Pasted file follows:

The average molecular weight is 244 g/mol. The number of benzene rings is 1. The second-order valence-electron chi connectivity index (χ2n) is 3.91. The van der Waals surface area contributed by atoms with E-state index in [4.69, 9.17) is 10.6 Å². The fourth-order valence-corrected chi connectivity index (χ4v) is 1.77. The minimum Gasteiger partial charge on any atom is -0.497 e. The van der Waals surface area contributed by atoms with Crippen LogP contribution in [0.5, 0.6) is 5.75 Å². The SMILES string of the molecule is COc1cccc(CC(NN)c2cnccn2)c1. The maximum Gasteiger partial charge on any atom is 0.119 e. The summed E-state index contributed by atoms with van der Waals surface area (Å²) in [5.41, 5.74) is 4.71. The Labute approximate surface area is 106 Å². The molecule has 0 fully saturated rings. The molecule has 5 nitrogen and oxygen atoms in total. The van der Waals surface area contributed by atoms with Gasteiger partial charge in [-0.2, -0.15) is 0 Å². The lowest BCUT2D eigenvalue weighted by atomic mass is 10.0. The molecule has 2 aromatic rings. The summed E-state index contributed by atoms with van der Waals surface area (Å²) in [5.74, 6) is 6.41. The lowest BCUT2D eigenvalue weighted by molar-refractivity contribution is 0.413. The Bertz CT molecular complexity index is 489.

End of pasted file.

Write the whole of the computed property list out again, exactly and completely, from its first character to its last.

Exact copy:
The average molecular weight is 244 g/mol. The number of benzene rings is 1. The second-order valence-electron chi connectivity index (χ2n) is 3.91. The van der Waals surface area contributed by atoms with E-state index in [4.69, 9.17) is 10.6 Å². The fourth-order valence-corrected chi connectivity index (χ4v) is 1.77. The minimum Gasteiger partial charge on any atom is -0.497 e. The van der Waals surface area contributed by atoms with Crippen LogP contribution in [0.5, 0.6) is 5.75 Å². The SMILES string of the molecule is COc1cccc(CC(NN)c2cnccn2)c1. The maximum Gasteiger partial charge on any atom is 0.119 e. The summed E-state index contributed by atoms with van der Waals surface area (Å²) in [5.41, 5.74) is 4.71. The Labute approximate surface area is 106 Å². The molecule has 0 fully saturated rings. The molecule has 5 nitrogen and oxygen atoms in total. The van der Waals surface area contributed by atoms with Gasteiger partial charge in [-0.2, -0.15) is 0 Å². The lowest BCUT2D eigenvalue weighted by atomic mass is 10.0. The molecule has 2 aromatic rings. The summed E-state index contributed by atoms with van der Waals surface area (Å²) in [5.74, 6) is 6.41. The lowest BCUT2D eigenvalue weighted by molar-refractivity contribution is 0.413. The Bertz CT molecular complexity index is 489.